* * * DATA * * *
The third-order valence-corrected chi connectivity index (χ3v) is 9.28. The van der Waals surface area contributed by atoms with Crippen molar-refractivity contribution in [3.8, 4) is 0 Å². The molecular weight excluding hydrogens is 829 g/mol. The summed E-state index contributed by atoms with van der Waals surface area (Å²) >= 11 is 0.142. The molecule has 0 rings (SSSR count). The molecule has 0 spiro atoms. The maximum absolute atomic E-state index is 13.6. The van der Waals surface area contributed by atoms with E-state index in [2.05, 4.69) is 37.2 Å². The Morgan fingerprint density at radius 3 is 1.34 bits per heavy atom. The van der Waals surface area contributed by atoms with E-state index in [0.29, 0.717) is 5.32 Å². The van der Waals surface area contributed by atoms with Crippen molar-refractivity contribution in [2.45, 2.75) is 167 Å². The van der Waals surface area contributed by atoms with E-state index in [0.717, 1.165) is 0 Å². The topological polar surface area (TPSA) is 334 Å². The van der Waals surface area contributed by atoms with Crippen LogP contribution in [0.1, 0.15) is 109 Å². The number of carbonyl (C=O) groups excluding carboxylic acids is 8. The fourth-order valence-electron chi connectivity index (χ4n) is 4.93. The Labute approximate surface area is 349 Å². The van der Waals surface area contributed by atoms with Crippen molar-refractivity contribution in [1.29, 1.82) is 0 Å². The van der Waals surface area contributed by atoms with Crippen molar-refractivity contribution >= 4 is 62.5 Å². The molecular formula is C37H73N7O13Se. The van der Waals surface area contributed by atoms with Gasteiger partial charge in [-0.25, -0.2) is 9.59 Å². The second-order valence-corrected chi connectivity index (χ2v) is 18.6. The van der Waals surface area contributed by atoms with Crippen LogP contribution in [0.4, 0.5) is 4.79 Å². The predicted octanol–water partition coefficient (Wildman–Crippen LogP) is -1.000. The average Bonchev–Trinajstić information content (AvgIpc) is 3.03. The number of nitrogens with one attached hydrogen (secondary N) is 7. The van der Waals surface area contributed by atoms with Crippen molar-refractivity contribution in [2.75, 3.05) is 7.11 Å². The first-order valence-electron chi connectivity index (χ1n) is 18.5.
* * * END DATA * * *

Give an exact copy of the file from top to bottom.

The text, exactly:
The third-order valence-corrected chi connectivity index (χ3v) is 9.28. The van der Waals surface area contributed by atoms with Crippen molar-refractivity contribution in [3.8, 4) is 0 Å². The molecular weight excluding hydrogens is 829 g/mol. The summed E-state index contributed by atoms with van der Waals surface area (Å²) >= 11 is 0.142. The molecule has 0 rings (SSSR count). The molecule has 0 spiro atoms. The maximum absolute atomic E-state index is 13.6. The van der Waals surface area contributed by atoms with E-state index in [2.05, 4.69) is 37.2 Å². The Morgan fingerprint density at radius 3 is 1.34 bits per heavy atom. The van der Waals surface area contributed by atoms with E-state index in [0.29, 0.717) is 5.32 Å². The van der Waals surface area contributed by atoms with Crippen molar-refractivity contribution in [2.45, 2.75) is 167 Å². The van der Waals surface area contributed by atoms with E-state index in [0.717, 1.165) is 0 Å². The topological polar surface area (TPSA) is 334 Å². The van der Waals surface area contributed by atoms with Crippen LogP contribution in [0.1, 0.15) is 109 Å². The number of carbonyl (C=O) groups excluding carboxylic acids is 8. The fourth-order valence-electron chi connectivity index (χ4n) is 4.93. The Labute approximate surface area is 349 Å². The van der Waals surface area contributed by atoms with Crippen molar-refractivity contribution in [1.29, 1.82) is 0 Å². The van der Waals surface area contributed by atoms with Crippen molar-refractivity contribution >= 4 is 62.5 Å². The molecular formula is C37H73N7O13Se. The van der Waals surface area contributed by atoms with Gasteiger partial charge in [-0.25, -0.2) is 9.59 Å². The second-order valence-corrected chi connectivity index (χ2v) is 18.6. The van der Waals surface area contributed by atoms with Crippen LogP contribution in [0.4, 0.5) is 4.79 Å². The predicted octanol–water partition coefficient (Wildman–Crippen LogP) is -1.000. The average Bonchev–Trinajstić information content (AvgIpc) is 3.03. The number of nitrogens with one attached hydrogen (secondary N) is 7. The van der Waals surface area contributed by atoms with Crippen molar-refractivity contribution in [2.75, 3.05) is 7.11 Å². The first-order valence-electron chi connectivity index (χ1n) is 18.5.